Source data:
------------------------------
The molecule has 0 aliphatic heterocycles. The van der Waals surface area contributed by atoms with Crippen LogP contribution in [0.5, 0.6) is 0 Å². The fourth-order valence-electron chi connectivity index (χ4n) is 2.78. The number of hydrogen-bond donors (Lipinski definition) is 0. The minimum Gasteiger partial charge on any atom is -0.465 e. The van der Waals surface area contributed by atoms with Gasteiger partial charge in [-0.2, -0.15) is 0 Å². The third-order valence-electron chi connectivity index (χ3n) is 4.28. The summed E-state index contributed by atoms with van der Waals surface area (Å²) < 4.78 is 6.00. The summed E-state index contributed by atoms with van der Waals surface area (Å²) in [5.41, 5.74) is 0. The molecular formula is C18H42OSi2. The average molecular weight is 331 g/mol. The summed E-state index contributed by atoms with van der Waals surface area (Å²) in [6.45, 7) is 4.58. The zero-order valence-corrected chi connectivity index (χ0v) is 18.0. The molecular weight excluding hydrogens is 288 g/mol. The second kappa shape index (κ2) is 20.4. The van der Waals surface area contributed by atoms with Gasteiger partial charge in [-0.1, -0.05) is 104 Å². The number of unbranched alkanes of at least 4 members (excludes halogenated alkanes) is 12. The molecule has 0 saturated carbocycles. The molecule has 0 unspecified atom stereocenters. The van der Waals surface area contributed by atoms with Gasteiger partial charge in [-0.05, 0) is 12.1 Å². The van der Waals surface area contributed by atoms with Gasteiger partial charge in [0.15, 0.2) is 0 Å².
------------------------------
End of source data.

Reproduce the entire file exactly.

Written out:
The molecule has 0 aliphatic heterocycles. The van der Waals surface area contributed by atoms with Crippen LogP contribution in [0.5, 0.6) is 0 Å². The fourth-order valence-electron chi connectivity index (χ4n) is 2.78. The number of hydrogen-bond donors (Lipinski definition) is 0. The minimum Gasteiger partial charge on any atom is -0.465 e. The van der Waals surface area contributed by atoms with Gasteiger partial charge in [-0.2, -0.15) is 0 Å². The third-order valence-electron chi connectivity index (χ3n) is 4.28. The summed E-state index contributed by atoms with van der Waals surface area (Å²) < 4.78 is 6.00. The summed E-state index contributed by atoms with van der Waals surface area (Å²) in [5.41, 5.74) is 0. The molecular formula is C18H42OSi2. The average molecular weight is 331 g/mol. The summed E-state index contributed by atoms with van der Waals surface area (Å²) in [6.45, 7) is 4.58. The zero-order valence-corrected chi connectivity index (χ0v) is 18.0. The molecular weight excluding hydrogens is 288 g/mol. The second kappa shape index (κ2) is 20.4. The van der Waals surface area contributed by atoms with Gasteiger partial charge in [-0.1, -0.05) is 104 Å². The number of unbranched alkanes of at least 4 members (excludes halogenated alkanes) is 12. The molecule has 0 saturated carbocycles. The molecule has 0 unspecified atom stereocenters. The van der Waals surface area contributed by atoms with Gasteiger partial charge in [-0.05, 0) is 12.1 Å². The van der Waals surface area contributed by atoms with Gasteiger partial charge in [0.15, 0.2) is 0 Å².